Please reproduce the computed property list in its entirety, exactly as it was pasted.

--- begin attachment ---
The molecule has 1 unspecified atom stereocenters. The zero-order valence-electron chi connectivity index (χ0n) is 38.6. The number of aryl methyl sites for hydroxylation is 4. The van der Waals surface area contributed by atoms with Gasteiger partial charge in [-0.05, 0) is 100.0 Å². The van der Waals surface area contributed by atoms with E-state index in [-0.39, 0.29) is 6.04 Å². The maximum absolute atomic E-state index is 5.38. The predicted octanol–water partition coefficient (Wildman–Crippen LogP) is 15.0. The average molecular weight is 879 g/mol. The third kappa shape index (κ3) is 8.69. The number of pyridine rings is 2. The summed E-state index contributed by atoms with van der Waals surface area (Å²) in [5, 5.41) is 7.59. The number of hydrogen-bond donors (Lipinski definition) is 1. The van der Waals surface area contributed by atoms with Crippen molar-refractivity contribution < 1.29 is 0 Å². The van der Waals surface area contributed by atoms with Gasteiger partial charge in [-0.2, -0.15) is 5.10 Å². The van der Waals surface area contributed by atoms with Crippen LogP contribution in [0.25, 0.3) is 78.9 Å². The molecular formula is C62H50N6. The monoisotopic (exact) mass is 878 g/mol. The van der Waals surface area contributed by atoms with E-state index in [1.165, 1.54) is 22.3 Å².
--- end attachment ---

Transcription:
The molecule has 1 unspecified atom stereocenters. The zero-order valence-electron chi connectivity index (χ0n) is 38.6. The number of aryl methyl sites for hydroxylation is 4. The van der Waals surface area contributed by atoms with Gasteiger partial charge in [-0.05, 0) is 100.0 Å². The van der Waals surface area contributed by atoms with E-state index in [-0.39, 0.29) is 6.04 Å². The maximum absolute atomic E-state index is 5.38. The predicted octanol–water partition coefficient (Wildman–Crippen LogP) is 15.0. The average molecular weight is 879 g/mol. The third kappa shape index (κ3) is 8.69. The number of pyridine rings is 2. The summed E-state index contributed by atoms with van der Waals surface area (Å²) in [5, 5.41) is 7.59. The number of hydrogen-bond donors (Lipinski definition) is 1. The van der Waals surface area contributed by atoms with Crippen molar-refractivity contribution < 1.29 is 0 Å². The van der Waals surface area contributed by atoms with Gasteiger partial charge in [-0.2, -0.15) is 5.10 Å². The van der Waals surface area contributed by atoms with Crippen LogP contribution in [0.25, 0.3) is 78.9 Å². The molecular formula is C62H50N6. The monoisotopic (exact) mass is 878 g/mol. The van der Waals surface area contributed by atoms with E-state index in [1.165, 1.54) is 22.3 Å².